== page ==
Who could I get to direct me on such an epic quest? In reality, there was only one man, and his name is Larry Charles. I hope that together we fulfilled that quest. Which really isn't that hard, considering that comedically speaking, the topic of religion is pretty much hitting the side of a barn.
As a comedian, religion has always interested me - it was the single easiest subject to make jokes about. I think that tells us something: comedians look for things that don't make sense, that are illogical.
Even as a young comedian, routines I did that got the biggest laughs and got me invited back on the Tonight Show were the religious ones - like the one about being half Catholic and half Jewish and bringing a lawyer into confession: "Bless me father for I have sinned - and I think you know Mr. Cohen . . ."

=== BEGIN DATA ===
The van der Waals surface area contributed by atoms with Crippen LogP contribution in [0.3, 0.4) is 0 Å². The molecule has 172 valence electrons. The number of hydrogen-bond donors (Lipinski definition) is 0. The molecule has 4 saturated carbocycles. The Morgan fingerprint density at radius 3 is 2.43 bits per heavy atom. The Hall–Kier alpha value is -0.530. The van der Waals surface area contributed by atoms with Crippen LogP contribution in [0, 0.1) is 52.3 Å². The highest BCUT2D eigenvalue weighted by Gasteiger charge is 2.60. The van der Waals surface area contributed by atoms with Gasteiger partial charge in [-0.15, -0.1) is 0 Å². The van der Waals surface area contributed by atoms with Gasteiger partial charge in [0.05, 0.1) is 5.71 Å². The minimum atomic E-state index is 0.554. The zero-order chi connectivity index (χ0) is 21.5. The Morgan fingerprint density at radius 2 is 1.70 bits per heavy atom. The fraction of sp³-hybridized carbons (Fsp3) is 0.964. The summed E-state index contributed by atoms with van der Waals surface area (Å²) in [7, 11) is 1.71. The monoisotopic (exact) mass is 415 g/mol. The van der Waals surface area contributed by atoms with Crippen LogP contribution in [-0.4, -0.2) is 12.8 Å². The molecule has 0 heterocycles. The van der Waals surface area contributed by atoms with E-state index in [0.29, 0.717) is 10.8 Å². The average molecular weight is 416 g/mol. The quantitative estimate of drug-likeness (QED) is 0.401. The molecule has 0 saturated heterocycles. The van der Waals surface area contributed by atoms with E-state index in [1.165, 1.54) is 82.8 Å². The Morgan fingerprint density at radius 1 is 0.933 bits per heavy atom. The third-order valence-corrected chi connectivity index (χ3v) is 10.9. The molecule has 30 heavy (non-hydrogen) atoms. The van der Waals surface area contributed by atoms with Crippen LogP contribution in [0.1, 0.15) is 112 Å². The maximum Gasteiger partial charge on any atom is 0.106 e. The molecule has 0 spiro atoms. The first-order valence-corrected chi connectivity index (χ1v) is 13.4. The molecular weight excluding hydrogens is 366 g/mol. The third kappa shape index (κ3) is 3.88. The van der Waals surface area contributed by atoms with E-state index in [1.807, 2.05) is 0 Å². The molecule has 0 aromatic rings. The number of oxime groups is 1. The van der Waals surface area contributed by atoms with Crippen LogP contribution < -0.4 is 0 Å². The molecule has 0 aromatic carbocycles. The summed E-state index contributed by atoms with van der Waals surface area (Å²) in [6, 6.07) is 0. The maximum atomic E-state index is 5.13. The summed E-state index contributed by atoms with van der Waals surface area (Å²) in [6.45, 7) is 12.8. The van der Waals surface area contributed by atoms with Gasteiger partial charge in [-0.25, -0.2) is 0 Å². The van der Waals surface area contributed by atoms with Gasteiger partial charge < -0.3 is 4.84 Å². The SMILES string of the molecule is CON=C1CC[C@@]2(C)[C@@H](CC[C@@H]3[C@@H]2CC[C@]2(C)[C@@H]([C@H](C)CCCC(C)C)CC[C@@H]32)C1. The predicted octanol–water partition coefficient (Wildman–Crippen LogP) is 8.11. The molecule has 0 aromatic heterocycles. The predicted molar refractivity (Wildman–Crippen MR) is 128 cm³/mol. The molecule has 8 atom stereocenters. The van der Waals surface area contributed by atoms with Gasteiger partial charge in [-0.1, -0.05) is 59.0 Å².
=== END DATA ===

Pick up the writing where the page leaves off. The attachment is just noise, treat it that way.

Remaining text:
Politics is a rich area, but even politicians, although they promise some ridiculous stuff, don't approach the level of, for example, the Mormon practice of promising couples a planet to rule over in the after life if they have a really good marriage on earth. They give you a planet - kinda like when someone gives you a certificate that says a star has been named after you - except here, they really give you the star!
Join me in the final battle between intelligence and stupidity that will decide the future of humanity. Coming soon to a house of false idols near you.
Statement from Larry Charles about Religulous:
Ok. An old God, a very buff old God that lives in space decides to create the first man from earth dust, then makes a woman from that man's rib. They get to live forever if they don't eat the forbidden fruit from the tree of knowledge, but the woman is tricked into eating a piece by a talking snake and all future humanity is cursed. Or, how bout this one? This same space God who lives in the sky and has power over everything decides he wants a son, so he impregnates a woman but she remains a virgin. And, the child can walk on water and raise the dead. But his father, the sky God, sends him on a suicide mission to save humanity. After he dies, he rises from the dead and flies into space to be with his father (who is also him.)